Jury Nullification Case Study

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The issue with the separation of guilty-innocent phase and sentencing phase if because the Supreme court if afraid of jury nullification; jury Nullification is when the jury acquit the defendant, when the mitigating factors are presented, which will create the jury to justify and understand the reasons why the accused committed the crime. If the mitigating factors were not presented at the guilt-innocent phase, the jury otherwise would have convicted the defendant. Mandery explains that: “In the mitigating evidence related to some ongoing physical condition of the defendant- mental impairment, for example- or to some aspect of the crime itself- such as rendering assistance to the victim- then it may be revealed during the guilt phase as part…show more content…
If during the guilt-innocent phase of the trial jury will hear all the evidence, it will change the outcome especially on capital trials. The accused goes to a commit a crime with all of his past, the abuse, the drug dependency, then why not bring all to trial, every thing effects why the crime was committed and the way the crime was committed, why would the jury not hear about all the fact? All the facts that bought the defendant to commit the crime will influence the decision of the jury. “The hears most of the aggravating evidence during the guilt phase, but very little of the mitigating evidence” (Mandery, 2012, p.136). “Whether a particular procedure is advantageous to one party or the other is a separate question from whether the procedure is likely to generate greater predictability in outcome”(Mandery, 2012, p.136). It is evident that the court to find the defendant guilty than to take into consideration all the evidence places much more…show more content…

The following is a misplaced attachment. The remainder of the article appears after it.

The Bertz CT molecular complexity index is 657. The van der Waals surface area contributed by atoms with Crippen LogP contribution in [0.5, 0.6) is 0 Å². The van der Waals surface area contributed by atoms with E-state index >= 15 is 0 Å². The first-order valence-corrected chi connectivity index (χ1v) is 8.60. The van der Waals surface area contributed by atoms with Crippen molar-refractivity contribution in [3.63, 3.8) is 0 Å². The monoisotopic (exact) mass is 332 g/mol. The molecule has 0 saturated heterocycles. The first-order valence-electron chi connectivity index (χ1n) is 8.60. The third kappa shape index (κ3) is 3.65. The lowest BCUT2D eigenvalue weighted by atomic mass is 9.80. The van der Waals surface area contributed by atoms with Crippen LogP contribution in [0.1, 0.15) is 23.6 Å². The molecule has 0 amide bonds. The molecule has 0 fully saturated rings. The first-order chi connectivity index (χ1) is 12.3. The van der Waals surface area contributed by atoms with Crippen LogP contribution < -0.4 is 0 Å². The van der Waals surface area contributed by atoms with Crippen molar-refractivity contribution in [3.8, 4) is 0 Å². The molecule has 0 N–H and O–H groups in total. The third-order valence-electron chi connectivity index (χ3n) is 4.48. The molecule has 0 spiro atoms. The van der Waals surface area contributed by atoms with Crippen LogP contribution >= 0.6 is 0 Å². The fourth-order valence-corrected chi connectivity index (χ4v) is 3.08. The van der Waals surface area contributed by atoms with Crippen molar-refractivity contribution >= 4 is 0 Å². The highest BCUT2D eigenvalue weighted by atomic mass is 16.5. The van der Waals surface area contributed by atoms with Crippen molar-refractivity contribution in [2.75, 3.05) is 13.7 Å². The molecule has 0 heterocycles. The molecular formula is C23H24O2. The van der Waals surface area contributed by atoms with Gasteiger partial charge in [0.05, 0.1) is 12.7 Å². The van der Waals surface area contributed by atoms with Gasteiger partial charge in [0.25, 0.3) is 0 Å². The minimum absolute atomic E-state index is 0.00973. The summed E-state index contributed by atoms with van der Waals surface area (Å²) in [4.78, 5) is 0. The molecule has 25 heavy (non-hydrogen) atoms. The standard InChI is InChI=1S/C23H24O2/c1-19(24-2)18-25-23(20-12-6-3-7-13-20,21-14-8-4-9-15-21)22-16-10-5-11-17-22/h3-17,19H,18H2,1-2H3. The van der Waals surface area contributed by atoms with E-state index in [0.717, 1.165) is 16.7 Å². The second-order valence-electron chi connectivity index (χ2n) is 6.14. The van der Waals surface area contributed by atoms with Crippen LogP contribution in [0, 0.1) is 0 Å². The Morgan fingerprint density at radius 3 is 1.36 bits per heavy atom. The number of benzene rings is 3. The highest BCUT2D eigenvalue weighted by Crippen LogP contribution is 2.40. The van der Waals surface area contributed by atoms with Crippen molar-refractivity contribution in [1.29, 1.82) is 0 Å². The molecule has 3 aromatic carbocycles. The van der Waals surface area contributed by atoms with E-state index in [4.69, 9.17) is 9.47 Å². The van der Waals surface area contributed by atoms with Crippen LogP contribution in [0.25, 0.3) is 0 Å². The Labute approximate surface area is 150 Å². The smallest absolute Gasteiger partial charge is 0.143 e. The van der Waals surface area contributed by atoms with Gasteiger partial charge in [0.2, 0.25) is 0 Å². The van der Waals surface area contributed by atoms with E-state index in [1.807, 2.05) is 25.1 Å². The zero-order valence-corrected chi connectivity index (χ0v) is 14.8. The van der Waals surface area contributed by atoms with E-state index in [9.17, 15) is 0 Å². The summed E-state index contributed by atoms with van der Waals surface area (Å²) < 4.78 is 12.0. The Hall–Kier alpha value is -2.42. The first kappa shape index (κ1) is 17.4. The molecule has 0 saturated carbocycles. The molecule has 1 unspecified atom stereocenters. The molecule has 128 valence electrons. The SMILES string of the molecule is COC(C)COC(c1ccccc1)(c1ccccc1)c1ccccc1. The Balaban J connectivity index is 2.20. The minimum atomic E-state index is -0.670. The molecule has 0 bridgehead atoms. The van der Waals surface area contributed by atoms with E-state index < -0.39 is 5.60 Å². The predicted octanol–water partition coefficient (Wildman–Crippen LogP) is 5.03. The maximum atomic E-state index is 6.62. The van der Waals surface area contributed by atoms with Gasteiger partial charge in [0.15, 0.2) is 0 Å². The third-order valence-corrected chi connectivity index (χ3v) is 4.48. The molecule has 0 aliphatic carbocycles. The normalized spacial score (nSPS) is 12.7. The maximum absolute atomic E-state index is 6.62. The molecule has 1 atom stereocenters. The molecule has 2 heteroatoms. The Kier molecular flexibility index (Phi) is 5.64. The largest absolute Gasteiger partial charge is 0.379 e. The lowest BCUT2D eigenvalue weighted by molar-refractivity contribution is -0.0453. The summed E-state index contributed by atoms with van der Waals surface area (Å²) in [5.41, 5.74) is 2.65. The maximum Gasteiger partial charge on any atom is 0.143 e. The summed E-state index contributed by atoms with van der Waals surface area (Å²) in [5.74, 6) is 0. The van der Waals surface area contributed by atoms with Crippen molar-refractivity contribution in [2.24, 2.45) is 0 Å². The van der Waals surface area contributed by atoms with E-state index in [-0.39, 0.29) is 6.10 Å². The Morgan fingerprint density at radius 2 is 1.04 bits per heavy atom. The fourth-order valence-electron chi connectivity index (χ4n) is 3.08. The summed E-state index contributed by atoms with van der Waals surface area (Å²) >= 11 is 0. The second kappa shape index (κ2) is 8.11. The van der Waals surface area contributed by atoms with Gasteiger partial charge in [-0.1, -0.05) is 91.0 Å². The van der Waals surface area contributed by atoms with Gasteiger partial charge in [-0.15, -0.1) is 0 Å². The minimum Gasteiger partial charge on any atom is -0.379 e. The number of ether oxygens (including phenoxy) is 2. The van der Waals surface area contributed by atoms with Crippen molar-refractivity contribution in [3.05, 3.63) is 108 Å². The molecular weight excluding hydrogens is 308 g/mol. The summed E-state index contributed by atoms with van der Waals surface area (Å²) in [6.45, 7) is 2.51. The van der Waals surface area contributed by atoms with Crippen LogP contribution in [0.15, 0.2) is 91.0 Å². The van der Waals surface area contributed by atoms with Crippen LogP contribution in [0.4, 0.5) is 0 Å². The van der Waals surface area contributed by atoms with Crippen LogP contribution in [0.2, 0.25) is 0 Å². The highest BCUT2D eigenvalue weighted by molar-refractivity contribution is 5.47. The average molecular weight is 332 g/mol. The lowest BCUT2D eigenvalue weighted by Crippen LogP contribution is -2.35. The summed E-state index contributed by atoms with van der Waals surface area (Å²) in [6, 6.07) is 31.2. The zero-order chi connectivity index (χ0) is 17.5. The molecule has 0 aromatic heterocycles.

In capital trials. (Jurors are supposed to first decide guilt or innocence and then use statutory guidelines to decide the punishment. The distinction is vital because evidence of mitigating factors that weigh against a death penalty is introduced in the sentencing stage.) • 39.4 percent discussed the punishment while they were deciding guilt, another improper consideration at that stage. • 42.9 percent believed they were required to impose the death penalty if they found the crime was heinous, vile or depraved, and 32.6 percent thought it was required if they believed the defendant would be dangerous in the future. • When asked who held the responsibility for the death penalty decision, 54.7 percent said it was strictly or mostly the jury, 23.2 percent said partly the jury and partly the judge and appeals courts, and 17.8 percent-said mostly the judge and appeals courts. • More than 50 percent said the prosecution had a stronger commitment to winning and did a better job preparing the case for trial, communicating with the jury and fighting at the trial's guilt stage. (Burgins, 1995, Vol. 81, Issue

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